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Cauliflower rice was a brilliant discovery. Simply pulse raw cauliflower in a food processor (not too much though or you’ll have cauliflower paste), and use in your favorite fried rice recipe. I mean it’s clearly not the same as real rice, don’t get me wrong. It doesn’t have the sticky starchiness that you would get from rice, but as a vehicle for delicious veggies, sauces, and spices, it’s perfect for me. This time I used carrots, edamame, scallions, pineapple, egg, and almonds. And sriracha, duh.
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Nutrition highlights: A cup of rice is 216 calories versus a cup of riced cauliflower for about 30. Another fun fact is a serving of rice is actually only 1/2 cup, which is just a rudely small amount that no person can restrict themselves to. Besides the calories, cauliflower will also give you way more nutrients, like vitamin C, K, folate, fiber, and on and on. The other fried rice ingredients make this even healthier, with more vitamins from the pineapple, protein from the egg and edamame, and healthy fat from the almonds. You can add chicken or shrimp to this recipe if that is your thing, and feel free to use any of your favorite veggies too!
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Pineapple-Edamame Cauliflower Fried Rice
makes about 2 servings as a meal
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What’s in it:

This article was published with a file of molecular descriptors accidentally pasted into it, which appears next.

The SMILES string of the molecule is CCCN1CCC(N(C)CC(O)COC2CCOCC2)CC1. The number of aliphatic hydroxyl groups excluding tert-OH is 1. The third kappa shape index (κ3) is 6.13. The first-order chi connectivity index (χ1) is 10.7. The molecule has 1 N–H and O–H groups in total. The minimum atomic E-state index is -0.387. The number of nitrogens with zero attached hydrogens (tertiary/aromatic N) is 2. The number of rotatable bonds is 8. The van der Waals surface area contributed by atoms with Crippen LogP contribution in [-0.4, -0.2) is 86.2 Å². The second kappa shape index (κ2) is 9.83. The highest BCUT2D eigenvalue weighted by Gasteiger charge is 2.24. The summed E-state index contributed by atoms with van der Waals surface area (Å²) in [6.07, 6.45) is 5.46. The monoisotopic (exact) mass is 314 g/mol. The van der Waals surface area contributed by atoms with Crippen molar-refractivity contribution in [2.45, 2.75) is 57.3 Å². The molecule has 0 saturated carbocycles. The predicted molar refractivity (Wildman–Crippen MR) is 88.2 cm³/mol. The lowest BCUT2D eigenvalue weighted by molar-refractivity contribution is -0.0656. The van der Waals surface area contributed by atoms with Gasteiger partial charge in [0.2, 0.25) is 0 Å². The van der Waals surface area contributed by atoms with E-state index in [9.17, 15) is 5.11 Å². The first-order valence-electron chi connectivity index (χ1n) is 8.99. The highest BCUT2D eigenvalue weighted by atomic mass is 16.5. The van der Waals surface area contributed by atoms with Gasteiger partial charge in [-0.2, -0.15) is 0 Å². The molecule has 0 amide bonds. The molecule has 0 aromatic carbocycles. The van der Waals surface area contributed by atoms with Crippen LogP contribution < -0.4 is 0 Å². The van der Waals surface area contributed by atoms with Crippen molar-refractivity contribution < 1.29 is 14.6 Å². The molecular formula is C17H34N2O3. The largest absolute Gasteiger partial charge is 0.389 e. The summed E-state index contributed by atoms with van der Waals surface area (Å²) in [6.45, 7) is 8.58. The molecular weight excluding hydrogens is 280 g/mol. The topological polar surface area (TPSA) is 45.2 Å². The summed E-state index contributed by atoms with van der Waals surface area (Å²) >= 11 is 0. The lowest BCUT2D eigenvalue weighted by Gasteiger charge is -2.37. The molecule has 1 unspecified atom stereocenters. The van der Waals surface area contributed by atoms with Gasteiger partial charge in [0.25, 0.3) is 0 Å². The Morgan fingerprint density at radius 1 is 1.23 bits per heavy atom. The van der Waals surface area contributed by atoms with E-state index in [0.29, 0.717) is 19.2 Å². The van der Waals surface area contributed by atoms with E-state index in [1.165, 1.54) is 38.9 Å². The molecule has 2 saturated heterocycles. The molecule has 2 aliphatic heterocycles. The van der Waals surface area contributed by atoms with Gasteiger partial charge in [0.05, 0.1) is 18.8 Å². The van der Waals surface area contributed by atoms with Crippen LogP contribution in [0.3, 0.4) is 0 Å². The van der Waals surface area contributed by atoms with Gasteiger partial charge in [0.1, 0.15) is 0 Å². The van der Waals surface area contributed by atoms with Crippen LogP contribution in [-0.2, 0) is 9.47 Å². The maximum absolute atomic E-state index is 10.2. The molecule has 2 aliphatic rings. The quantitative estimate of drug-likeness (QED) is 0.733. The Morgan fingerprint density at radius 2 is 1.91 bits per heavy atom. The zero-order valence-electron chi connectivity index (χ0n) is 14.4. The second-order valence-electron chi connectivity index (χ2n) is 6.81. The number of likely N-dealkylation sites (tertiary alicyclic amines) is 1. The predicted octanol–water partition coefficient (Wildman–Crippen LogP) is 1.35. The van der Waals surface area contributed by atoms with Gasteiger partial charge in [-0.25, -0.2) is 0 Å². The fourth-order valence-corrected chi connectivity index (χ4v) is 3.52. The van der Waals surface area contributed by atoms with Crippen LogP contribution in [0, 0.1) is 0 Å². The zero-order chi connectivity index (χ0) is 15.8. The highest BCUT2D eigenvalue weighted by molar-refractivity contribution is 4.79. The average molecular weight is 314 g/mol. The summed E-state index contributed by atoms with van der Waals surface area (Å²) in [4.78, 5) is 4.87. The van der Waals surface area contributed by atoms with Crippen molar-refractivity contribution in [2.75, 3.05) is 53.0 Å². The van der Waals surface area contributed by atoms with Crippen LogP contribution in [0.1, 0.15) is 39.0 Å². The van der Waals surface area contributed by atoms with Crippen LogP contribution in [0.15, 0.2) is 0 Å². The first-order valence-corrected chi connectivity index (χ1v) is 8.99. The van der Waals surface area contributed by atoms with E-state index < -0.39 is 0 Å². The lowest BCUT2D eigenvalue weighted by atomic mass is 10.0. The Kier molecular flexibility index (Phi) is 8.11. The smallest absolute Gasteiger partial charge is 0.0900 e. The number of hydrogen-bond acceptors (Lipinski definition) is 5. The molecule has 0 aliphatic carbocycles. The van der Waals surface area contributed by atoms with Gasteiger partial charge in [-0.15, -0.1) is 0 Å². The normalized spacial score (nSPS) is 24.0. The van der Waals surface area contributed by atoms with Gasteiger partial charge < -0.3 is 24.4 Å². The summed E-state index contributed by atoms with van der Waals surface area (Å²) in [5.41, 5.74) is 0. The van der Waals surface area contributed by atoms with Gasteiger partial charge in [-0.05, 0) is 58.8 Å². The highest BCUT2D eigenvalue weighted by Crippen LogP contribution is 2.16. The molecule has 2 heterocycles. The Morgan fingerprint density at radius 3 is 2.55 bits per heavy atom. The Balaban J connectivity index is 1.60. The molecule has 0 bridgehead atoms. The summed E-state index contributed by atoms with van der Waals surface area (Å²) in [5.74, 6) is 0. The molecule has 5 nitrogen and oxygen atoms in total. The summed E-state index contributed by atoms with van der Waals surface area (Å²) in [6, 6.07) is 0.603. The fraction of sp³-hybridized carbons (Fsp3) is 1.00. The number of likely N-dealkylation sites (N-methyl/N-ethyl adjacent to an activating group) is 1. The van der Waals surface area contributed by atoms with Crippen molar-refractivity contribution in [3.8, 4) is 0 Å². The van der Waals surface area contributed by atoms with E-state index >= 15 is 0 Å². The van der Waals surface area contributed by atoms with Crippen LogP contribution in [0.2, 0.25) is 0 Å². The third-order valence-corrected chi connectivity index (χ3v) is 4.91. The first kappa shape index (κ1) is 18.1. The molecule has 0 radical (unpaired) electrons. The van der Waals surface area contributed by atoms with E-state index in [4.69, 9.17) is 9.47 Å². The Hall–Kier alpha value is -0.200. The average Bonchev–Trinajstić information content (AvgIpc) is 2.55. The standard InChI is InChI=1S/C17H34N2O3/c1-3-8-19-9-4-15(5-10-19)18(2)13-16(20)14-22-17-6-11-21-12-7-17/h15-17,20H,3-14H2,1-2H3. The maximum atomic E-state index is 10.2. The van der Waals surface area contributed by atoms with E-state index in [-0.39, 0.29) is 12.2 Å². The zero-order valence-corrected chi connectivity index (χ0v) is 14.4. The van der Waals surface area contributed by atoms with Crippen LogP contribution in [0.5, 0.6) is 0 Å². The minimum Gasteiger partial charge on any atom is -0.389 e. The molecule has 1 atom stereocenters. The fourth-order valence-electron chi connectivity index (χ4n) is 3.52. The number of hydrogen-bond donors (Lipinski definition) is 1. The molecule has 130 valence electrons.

1 medium head of cauliflower, rinsed and dried well
1 T sesame oil, divided
1 cup fresh pineapple chunks (about 1/2 inch pieces)
1/3 cup frozen shelled edamame
1/3 cup diced carrots
5 scallions, diced (set aside 2 tablespoons for topping)
2 garlic cloves, minced
1 whole egg plus 1 egg white
2 T soy sauce, more to taste
About 20 roasted almonds, roughly chopped
Optional: sriracha!

How to make it:
1. Remove the core of the cauliflower (save it to dip in hummus) and roughly chop the head into florets. Depending on the size of your food processor, you may need to do this in 2 batches. Place half of the florets in the food processor and pulse until the cauliflower resembles rice or couscous, being careful not to over process. Set aside
2. Heat a wok or large saute pan over medium-high heat. Let the pan get very hot, add half the sesame oil. Add the onions and garlic and saute for 30 seconds. Add the pineapple and the carrots, edamame, scallions (except 2 T). Saute for 3-5 minutes until vegetables and pineapple have softened slightly and have browned bits. Stirring less and higher heat will help them get a nice slight char in places. Set veggies aside.
3. Add remaining oil to the pan and add the egg, and scramble to break it up into little pieces.
4. Add the veggies and the “rice” to the egg and stir to combine. Add the soy sauce and cook for about 3-5 minutes until the rice is slightly tender and everything is hot.
5. Top with chopped almonds, remaining scallions, and sriracha!
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Enjoy!
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a

Dec 222014
 

Anyone else feeling a little bit (figuratively and literally) sick of all the Christmas cookies and sweets? I have a very sweet these days, and even I am feeling a little bit overloaded by all of it. Here’s a recipe that proves that fruits and veggies can be just as festive as all those peppermint covered sugary chocolatey treats…well almost. Try this Winter Kale Salad which is as healthy as it is tasty and beautiful. To get on Santa’s nice list, serve it in a chip and dip platter so it looks like a wreath!